A further method is provided for towing a first vehicle with a second vehicle. A tow bar apparatus is provided with first and second arms pivotally attached to the first vehicle. Third and fourth arms are pivotally attached to each other and to the first and second arms, respectively. The tow bar apparatus is placed in a folded arrangement on the first vehicle. The tow bar apparatus is next placed in an extended arrangement. The method includes interconnecting at least one of the third and fourth arms to the second vehicle, and then towing the first vehicle with the second vehicle.
These and other advantages and features of novelty which characterize with particularity in the claims annexed hereto, informing in part hereof. However, for a better understanding of the invention, its advantages and objects obtained by its use, reference should be made to the drawings which form a further part hereof and to the accompanying descriptive matter in which there is illustrated and described preferred embodiments of the invention.
In the drawings, in which like reference numerals indicate generally corresponding parts throughout the several views;
FIG. 1 is a top view of a first embodiment of a tow bar apparatus, in a stowed position, according to the present invention;
FIG. 2 is an enlarged top view of a portion of the tow bar apparatus shown in FIG. 1, in partial cross-section, and showing the tow bar apparatus partially unfolded between the stowed position and a towing position;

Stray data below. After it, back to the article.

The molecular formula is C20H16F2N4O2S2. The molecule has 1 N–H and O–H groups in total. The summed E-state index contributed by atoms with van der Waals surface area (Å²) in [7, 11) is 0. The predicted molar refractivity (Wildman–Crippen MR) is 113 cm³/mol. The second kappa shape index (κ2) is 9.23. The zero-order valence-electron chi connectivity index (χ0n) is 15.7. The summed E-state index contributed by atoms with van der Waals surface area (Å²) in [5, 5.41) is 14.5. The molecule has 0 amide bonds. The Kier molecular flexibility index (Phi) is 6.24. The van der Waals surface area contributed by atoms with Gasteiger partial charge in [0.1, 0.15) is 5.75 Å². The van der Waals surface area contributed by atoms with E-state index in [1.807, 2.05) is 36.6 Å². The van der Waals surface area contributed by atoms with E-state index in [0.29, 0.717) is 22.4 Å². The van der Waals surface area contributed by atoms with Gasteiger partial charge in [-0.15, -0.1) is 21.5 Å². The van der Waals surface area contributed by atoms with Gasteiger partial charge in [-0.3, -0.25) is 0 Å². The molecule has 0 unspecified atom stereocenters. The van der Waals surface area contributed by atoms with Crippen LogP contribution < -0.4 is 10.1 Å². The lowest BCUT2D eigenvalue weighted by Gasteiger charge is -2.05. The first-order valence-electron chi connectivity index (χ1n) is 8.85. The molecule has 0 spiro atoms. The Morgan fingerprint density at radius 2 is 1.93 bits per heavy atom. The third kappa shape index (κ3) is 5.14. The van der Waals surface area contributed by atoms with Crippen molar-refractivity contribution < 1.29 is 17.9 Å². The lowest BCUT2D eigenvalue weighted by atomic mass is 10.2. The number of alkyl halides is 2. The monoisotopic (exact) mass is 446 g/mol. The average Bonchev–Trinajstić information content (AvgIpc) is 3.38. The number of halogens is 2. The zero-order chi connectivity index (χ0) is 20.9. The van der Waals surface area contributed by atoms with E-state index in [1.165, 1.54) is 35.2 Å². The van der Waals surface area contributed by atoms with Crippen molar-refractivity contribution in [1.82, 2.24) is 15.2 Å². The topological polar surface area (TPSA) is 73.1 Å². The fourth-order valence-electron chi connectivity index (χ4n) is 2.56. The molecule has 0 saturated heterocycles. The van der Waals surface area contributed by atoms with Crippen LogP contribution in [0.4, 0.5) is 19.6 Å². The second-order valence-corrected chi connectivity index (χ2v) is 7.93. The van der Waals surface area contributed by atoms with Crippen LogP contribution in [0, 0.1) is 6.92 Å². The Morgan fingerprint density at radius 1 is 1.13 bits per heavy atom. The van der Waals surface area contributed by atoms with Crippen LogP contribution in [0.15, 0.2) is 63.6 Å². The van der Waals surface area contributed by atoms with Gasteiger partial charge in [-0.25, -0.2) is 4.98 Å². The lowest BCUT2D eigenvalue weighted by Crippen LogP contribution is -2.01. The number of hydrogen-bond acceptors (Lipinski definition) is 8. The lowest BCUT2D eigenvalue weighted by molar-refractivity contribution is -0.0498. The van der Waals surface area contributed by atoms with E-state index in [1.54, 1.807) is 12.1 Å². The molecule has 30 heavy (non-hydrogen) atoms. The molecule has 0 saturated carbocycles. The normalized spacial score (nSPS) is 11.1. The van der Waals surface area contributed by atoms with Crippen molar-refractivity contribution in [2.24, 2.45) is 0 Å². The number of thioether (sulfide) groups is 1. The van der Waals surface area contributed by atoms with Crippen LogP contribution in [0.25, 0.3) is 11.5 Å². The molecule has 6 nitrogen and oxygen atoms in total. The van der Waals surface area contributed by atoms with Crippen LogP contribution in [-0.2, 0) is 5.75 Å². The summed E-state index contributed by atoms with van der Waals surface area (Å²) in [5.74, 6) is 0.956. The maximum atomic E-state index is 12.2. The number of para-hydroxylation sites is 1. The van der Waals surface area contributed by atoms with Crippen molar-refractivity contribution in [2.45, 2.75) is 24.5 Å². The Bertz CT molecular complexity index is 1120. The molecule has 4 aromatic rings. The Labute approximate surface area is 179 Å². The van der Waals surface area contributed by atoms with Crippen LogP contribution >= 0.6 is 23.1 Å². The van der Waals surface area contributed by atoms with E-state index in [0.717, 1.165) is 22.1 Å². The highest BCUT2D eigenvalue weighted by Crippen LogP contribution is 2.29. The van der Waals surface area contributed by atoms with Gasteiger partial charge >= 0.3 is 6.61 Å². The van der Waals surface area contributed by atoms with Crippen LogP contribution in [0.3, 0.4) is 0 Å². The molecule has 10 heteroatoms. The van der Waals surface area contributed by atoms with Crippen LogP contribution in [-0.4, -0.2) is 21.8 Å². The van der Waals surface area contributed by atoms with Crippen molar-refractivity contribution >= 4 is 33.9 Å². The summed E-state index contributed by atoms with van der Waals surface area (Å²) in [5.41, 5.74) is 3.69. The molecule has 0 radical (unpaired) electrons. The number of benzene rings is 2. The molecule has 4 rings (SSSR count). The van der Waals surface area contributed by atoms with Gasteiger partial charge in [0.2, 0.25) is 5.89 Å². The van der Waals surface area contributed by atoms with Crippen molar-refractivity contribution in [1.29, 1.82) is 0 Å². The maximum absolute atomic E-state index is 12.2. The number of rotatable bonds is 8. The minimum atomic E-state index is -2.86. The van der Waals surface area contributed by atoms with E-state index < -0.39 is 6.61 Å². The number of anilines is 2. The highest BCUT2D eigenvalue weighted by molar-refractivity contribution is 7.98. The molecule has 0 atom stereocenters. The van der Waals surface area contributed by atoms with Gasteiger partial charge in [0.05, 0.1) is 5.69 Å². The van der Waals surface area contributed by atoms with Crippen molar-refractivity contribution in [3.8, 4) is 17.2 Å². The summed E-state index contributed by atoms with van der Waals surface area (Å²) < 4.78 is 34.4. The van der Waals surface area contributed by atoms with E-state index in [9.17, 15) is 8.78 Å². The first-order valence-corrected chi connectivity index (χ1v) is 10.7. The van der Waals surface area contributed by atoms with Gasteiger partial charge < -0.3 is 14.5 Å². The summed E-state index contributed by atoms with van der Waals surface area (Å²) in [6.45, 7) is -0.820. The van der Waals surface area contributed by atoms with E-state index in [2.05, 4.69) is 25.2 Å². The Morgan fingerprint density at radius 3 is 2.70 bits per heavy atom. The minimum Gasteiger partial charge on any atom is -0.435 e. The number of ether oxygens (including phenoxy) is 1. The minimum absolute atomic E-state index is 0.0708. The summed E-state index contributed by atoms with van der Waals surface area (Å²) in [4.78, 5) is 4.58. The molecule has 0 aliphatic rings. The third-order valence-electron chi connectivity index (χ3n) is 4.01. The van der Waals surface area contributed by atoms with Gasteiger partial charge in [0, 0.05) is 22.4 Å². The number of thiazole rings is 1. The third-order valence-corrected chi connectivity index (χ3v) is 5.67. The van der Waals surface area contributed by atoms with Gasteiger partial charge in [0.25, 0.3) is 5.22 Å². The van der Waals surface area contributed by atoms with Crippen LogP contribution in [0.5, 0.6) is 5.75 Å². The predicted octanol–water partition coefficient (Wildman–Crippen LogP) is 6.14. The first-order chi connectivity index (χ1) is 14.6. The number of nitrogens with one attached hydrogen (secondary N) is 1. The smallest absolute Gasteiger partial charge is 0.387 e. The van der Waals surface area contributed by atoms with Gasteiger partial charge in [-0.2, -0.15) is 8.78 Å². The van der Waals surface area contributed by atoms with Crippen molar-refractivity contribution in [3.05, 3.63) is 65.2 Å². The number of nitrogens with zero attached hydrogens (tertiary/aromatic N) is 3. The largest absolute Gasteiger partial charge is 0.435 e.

FIG. 3 is a top view of the tow bar apparatus shown in FIG. 1, showing the tow bar apparatus in a further unfolded position between the stowed position and the towing position. The view of FIG. 3 shows the tow bar apparatus closer to the towing position than FIG. 2;
FIG. 4 is a top view of the tow bar apparatus shown in FIG. 1, showing the apparatus in the towing position. Phantom lines also illustrate the possible regions of relative horizontal movement of the coupling end of the tow bar apparatus relative to the support;
FIG. 5 is a side view of the tow bar apparatus shown in FIG. 4. Phantom lines also illustrate the possible regions of relative vertical movement of the coupling end of the tow bar apparatus relative to the support;
FIG. 6 is an enlarged cross-sectional side view of a portion of the tow bar apparatus shown in FIG. 5 along lines 6--6, showing one of the ball and socket joints in greater detail;
FIG. 7 is an enlarged top view of a portion of the tow bar apparatus shown in FIG. 1, showing one of the arm latches in greater detail and showing portions of the tow bar apparatus removed for illustration purposes. Phantom lines show relative movement of the portions of the apparatus shown;
FIG. 8 is an enlarged cross-sectional top view of a portion of the coupling structure of the tow bar apparatus shown in FIG. 1, along lines 8--8 of FIG. 5;
FIG. 9 is an exploded assembly view of the third and fourth arms and a portion of the coupling structure of the tow bar apparatus shown in FIG. 1;
FIGS. 10 and 11 are top views of a second preferred embodiment of a tow bar apparatus in accordance with the present invention, for use with V-shaped vehicles; and